2016年8月10日 星期三

MIT Challenges New York Times Over Book on Famous Brain Patien

200 neuroscientists from around the world are raising questions about an excerpt that published in the New York Times on Sunday.


(中文底本為Google Translate 之後修改)
The Massachusetts Institute of Technology brain sciences department and, separately, a group of some 200 neuroscientists from around the world have written letters to The New York Times claiming that a book excerpt in the newspaper’s Sunday magazine this week contains important errors, misinterpretations of scientific disputes, and unfair characterizations of an MIT neuroscientist who did groundbreaking research on human memory.

In particular, the excerpt contains a 36-volley verbatim exchange between author Luke Dittrich and MIT’s Suzanne Corkin in which she says that key documents from historic experiments were “shredded.” “Most of it has gone, is in the trash, was shredded,” Corkin is quoted as telling Dittrich before she died in May, explaining, “there’s no place to preserve it.”
更具體的錯誤在於,該篇摘錄包含作者盧克·迪特里希和麻州理工學院的蘇珊·柯金之間的36句連珠炮般通信的逐字稿,其中蘇珊·柯金說,從歷史性實驗的關鍵文件已經被“切碎掉”。“大部分都已丟進垃圾桶裡,被切碎掉, “迪特里希引述柯金在五月去世前,向他解釋,”沒有地方來保存這些文件。“

Destroying files related to historic scientific research would raise eyebrows, but Corkin’s colleagues say it never happened.


“We believe that no records were destroyed and, to the contrary, that professor Corkin worked in her final days to organize and preserve all records,” said the letter that Dr. James DiCarlo, head of the MIT Department of Brain and Cognitive Sciences, sent to the Times late Tuesday. Even as Corkin fought advanced liver cancer, he wrote, “she instructed her assistant to continue to organize, label, and maintain all records” related to the research, and “the records currently remain within our department.”“我們認為,沒有記錄被摧毀,並與此相反,柯金教授在她最後的日子裡,還將所有記錄組織並保存,”麻州理工學院的腦與認知科學系的負責人,詹姆斯·迪卡洛博士,在週二晚送到時報信中說道,即使柯金在與晚期肝癌戰鬥中,對相關的研究,“她指示助手繼續組織,標籤,並保持所有記錄”,“記錄當前仍然是我們的部門中。”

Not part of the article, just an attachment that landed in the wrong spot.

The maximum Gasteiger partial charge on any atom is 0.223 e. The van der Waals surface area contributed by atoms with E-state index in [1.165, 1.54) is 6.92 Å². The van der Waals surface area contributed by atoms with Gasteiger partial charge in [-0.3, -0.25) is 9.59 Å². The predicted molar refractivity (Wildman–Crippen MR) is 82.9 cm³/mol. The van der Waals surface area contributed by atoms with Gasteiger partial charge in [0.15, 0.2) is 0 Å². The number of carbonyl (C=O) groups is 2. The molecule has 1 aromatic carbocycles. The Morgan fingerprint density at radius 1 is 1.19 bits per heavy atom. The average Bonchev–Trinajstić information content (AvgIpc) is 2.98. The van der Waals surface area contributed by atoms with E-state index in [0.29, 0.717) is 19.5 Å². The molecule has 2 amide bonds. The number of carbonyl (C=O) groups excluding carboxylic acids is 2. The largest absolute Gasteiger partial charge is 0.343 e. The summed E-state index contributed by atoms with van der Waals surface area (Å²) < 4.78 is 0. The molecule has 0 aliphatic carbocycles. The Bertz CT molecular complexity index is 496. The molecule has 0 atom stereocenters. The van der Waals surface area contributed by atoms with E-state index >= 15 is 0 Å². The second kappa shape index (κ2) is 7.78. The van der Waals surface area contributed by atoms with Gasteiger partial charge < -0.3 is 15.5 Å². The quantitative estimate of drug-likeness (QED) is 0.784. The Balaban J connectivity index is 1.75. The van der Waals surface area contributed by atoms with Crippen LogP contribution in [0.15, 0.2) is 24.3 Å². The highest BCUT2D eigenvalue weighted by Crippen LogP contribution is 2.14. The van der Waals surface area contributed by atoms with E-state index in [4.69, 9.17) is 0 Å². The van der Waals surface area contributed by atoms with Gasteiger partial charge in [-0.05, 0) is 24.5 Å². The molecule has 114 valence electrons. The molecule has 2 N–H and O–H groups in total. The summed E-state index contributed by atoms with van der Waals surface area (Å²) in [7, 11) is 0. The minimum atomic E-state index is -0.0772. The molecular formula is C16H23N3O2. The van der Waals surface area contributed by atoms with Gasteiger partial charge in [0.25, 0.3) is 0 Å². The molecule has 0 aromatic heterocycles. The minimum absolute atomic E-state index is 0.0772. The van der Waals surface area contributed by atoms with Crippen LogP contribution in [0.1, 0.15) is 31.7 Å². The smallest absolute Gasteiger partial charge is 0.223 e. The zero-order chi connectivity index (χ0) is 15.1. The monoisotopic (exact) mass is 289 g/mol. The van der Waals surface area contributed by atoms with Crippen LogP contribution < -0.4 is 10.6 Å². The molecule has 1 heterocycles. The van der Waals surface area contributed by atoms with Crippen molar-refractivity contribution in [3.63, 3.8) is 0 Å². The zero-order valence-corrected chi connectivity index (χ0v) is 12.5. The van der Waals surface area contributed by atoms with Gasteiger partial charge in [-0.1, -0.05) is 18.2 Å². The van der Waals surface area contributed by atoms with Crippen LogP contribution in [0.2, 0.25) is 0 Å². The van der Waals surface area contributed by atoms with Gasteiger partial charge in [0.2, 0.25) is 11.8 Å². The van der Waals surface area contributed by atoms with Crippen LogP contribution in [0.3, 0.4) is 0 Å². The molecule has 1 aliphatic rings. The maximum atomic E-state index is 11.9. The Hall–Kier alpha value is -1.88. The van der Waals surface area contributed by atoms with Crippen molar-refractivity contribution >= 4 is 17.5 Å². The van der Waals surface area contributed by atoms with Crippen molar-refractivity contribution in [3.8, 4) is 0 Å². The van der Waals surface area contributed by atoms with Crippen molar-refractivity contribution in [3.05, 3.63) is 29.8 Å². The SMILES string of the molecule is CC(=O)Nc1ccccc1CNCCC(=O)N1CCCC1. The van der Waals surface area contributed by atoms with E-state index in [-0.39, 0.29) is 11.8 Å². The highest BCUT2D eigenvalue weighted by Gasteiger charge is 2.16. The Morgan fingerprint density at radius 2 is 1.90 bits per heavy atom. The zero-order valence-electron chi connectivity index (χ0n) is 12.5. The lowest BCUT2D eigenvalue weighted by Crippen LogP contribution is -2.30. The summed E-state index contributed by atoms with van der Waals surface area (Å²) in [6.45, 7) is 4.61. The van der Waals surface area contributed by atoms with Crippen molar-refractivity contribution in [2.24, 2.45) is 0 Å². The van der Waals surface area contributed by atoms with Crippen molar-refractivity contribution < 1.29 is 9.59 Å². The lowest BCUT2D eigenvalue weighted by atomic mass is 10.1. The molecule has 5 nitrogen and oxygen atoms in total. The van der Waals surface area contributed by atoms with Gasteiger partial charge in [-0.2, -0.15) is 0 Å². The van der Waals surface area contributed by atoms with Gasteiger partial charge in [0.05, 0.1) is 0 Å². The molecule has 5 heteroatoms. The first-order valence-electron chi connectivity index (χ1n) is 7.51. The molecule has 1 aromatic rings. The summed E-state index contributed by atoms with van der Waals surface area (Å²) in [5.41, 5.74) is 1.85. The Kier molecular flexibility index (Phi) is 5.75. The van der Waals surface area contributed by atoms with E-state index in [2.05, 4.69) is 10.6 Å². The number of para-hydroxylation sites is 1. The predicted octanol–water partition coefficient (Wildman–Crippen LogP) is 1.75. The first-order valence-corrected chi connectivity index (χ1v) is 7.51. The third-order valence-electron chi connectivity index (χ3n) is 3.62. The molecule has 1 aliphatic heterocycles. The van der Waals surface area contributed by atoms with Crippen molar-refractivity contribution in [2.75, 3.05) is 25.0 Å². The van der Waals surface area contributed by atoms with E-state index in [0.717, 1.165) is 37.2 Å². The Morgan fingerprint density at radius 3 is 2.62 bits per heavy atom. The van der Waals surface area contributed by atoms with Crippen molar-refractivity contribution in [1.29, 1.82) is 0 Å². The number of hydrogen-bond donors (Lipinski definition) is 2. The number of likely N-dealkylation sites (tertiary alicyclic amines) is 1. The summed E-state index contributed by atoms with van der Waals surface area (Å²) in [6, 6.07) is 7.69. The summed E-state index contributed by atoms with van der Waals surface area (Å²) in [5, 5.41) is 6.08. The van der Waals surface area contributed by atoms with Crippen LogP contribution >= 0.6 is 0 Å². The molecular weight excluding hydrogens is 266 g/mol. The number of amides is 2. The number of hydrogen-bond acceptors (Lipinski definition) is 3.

It is highly unusual for so many prominent scientists to take a newspaper to task over a book excerpt, especially when they do not also contact the publisher (Random House). One scientist criticizing the Times said they hadn’t thought of that. The scientists also complain that the newspaper did not fact-check the excerpt. In a statement, however, a spokesperson for the paper said the excerpt “was thoroughly vetted and fact-checked by the [Sunday] magazine’s staff.”
The book, “Patient H.M.: A Story of Memory, Madness, and Family Secrets,” whose official publication date was also Tuesday, is notable for Dittrich’s connection to the most famous brain patient ever studied: H.M., as he is known in scientific publications (his full name, Henry Molaison, was revealed after his death in 2008).
Experimental surgery in 1953 to treat Molaison’s epilepsy had removed or destroyed his right and left hippocampus, his right and left amygdala, and other structures. That left him with no ability to form memories, allowing scientists to make groundbreaking discoveries about how human memory works. The surgeon was Dittrich’s grandfather, and much of the book is an impassioned discussion of the moral complexities of the surgery.
The Times excerpt focused on Corkin. Although much of the groundbreaking work on H.M. was done by Brenda Milner at McGill University in Montreal, Corkin (Milner’s graduate student) eventually took over as the lead scientist studying H.M., which involved giving him memory and other tests.